The test flight at White Sands Missile Range in New Mexico was the first of four for the Patriot GEM (Guidance Enhanced Missile), which include Raytheon's post-deployment build-6 (PDB-6) software.
The test saw the firing of two Patriot GEMs in a "ripple" launch against one tactical ballistic missile. While that target was being picked off, a third Patriot intercepted a second incoming rocket.
Raytheon Vice President Rick Yuse said the test "demonstrated the Configuration-3/PDB-6 system's capability to search, detect, track, classify, engage and kill two surrogate full-body tactical ballistic missile targets."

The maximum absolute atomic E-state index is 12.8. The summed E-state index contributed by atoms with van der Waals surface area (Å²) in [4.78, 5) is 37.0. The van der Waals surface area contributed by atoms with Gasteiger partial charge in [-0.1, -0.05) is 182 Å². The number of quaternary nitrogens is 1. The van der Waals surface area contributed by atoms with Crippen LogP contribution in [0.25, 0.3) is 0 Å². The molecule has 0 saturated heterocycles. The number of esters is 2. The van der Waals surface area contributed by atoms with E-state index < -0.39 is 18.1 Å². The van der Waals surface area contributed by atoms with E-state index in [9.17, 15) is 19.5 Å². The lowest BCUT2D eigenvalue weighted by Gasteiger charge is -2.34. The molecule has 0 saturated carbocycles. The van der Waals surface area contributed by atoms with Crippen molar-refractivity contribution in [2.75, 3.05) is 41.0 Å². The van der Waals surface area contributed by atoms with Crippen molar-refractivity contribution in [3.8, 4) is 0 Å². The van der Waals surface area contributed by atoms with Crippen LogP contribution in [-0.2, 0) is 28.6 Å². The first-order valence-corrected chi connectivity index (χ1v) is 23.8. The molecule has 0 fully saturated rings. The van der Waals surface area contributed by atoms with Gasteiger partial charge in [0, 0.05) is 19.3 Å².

The targets used in the test were older Patriots and not computer-generated targets. The launch was carried out by a U.S. Army Patriot unit from nearby Fort Bliss.
Raytheon said the PDB-6 software was the result of "lessons learned" from Operation Iraqi Freedom. While the specifics were not revealed, published reports in the aftermath of the U.S.-led invasion said the Patriot destroyed all nine Iraqi missiles launched at the invasion force, but also mistakenly shot down two coalition planes.
The PDB-6 upgrade is aimed at giving the Patriot system better discrimination capabilities to tell the difference among ballistic missiles, aircraft, cruise missiles and other targets flying around the battlefield.
Duggar sisters unveil Christian dating rules in new book
Astronomers offer more expansive view of universe